Once the IG was formed, the residents of Mekelle expected it to begin working as a government with a ‘there is no time for delay’ spirit despite their reservations about the opaque process for its formation. However, people didn’t see the IG moving towards creating an effective government in place. The authorities of the IG claim that they have a decision to separate the party from the government. The TPLF blames the IG for being too close to Abiy Ahmed and sidelining the authorities of the TPLF that are not in government. Mekelle hears their accusations and counter-accusations while little is heard of their engagement in the real politics of the current crisis.
Gebrekristos is an assistant professor at Mekelle University. He joined the TDF at the height of the resistance for survival. He is still waiting to be formally released from the army and I found him in Mekelle while on leave to visit his wife and daughter. He was never a supporter of the TPLF but he joined the TDF while it was the formal leader of the resistance. He never regrets doing that and explains that the war was a war for survival and there was no better organization than the TDF for any Tigrayan who wanted to take part in the struggle. He is opposed to the way the IG was formed. He says, “the TPLF is partly accountable for what has happened in Tigray and shouldn’t have been allowed to form a government under its leadership.” Nevertheless, he wants the IG to succeed as he doesn’t see any better alternative to cooperating with it and he believes that opinion is shared by many of his colleagues.
Gebrekristos feels relieved that the fighting stopped and believes that every peaceful mechanism for addressing the outstanding demands of Tigrayans should be utilized. He doubts whether the IG is doing everything it can to do so. He says that the authorities have never told us what agreements they made with the Federal Government to implement the withdrawal of non-ENDF and foreign forces from Tigray. No one has ever seen any agreement or signed minutes of understanding and/or official and public statements from the government on these issues. “The authorities come and tell us to ‘trust them’ that non-ENDF forces and EDF will be cleared out from within the administrative boundary of Tigray, how much do we trust them?” He asks when expressing his frustration. “They have been telling IDPs dates for their return but have never seen themselves returned except that the dates are still moving.” He recounts the rolling deadline: early June; before martyrs’ day (June 24), and “we are working on it.”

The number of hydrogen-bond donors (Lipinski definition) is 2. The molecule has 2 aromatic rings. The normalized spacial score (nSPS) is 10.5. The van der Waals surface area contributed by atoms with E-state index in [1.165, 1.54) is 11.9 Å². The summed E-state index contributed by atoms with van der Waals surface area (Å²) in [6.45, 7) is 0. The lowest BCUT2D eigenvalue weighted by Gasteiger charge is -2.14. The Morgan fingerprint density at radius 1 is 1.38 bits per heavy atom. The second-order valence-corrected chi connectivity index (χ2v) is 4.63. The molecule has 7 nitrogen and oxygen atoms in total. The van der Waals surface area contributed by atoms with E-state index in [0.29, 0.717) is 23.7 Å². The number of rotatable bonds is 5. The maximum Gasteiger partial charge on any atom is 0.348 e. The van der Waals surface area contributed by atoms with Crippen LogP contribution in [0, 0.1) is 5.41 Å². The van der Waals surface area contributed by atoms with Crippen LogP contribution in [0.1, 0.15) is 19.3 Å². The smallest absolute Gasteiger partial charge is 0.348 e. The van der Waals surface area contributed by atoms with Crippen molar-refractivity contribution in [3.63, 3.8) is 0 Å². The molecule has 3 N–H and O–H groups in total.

Gebrekristos hears of the crisis in the rest of Ethiopia and that of the Amhara region in particular. He and his friends fear that the decree for the state of emergency in the Amhara region might serve Abiy Ahmed to dispatch the ENDF which will massacre Amhara civilians as much as it did in Tigray. For people like Gebrekristos the Amhara youth are victims of the madness of the extreme Amhara nationalists. They believe those extremists have been driving the Amhara youth towards being an instrument for the war of Abiy Ahmed waged on Tigray. He and his colleagues also hear of the Oromo Liberation Army resistance war in Oromia and conclude that it looks like Ethiopians are fed up with PP rule. He sees that any sort of alliance between those forces will end the days of Abiy Ahmed in power and wishes for the launch of a process that convinces every one of those resistance forces to bracket their differences to be resolved through peaceful dialogue later. For now, he says, they should join hands (but doesn’t know how) to send away the rule of Abiy Ahmed that is costing the nation millions of lives and trillions worth of economic destruction in a very short period of time. But he doesn’t have an idea on how such a coalition could be created given the existing polarization.
Tesfay, a friend of Gebrekristos, also a lecturer at Mekelle university has a radical approach to this. He didn’t join the TDF due to physical disabilities but was an active member of the underground resistance in Mekelle for the eight months of its occupation. He doesn’t believe that the current IG should be allowed to continue as is. He believes that Tigrayans from all walks of life should come together for a conference to figure out their priorities and reach a minimum consensus in laying out their priorities and decide on the modalities of an interim arrangement for a government in Tigrai. He doesn’t believe that the TPLF is capable and willing for doing this and hopes for the TDF leaders to come up with such an idea and push it to fruition. Mekelle debates such type of ideas and arrangements, and hopes for a better future.
Aside this, Mekelle continues to hope for a better future. It is difficult to say that the city now have a functioning government in all aspects. Despite this, however, Mekelle is reasonably quiet and orderly and continues to trust the current Interim Government to provide better leadership. I hope its current leaders will not fail it. They are still expected to launch a process that brings Tigrayans from all walks of life to work together for a beautiful feature.
Mulugeta Gebrehiwot served as the director of the Institute for Peace and Security Studies (IPSS) of Addis Ababa University from 2009-2013. He holds PhD from the University of Victoria, British Columbia, an MA in Public administration from Harvard Kennedy School, an MBA from the Open University of London, a BA degree in International Management from the Amsterdam School of Business. As an expert in Conflict Prevention, Management and Resolution with a focus on East Africa he has consulted with different international organizations including AU, DFID, DANIDA, ECOWAS, GIZ, IGAD, UNMIS, UNAMID, and UNDPA. He advised the AU and UN on mediation strategies and led the WPF program on African peace missions, 2015-17.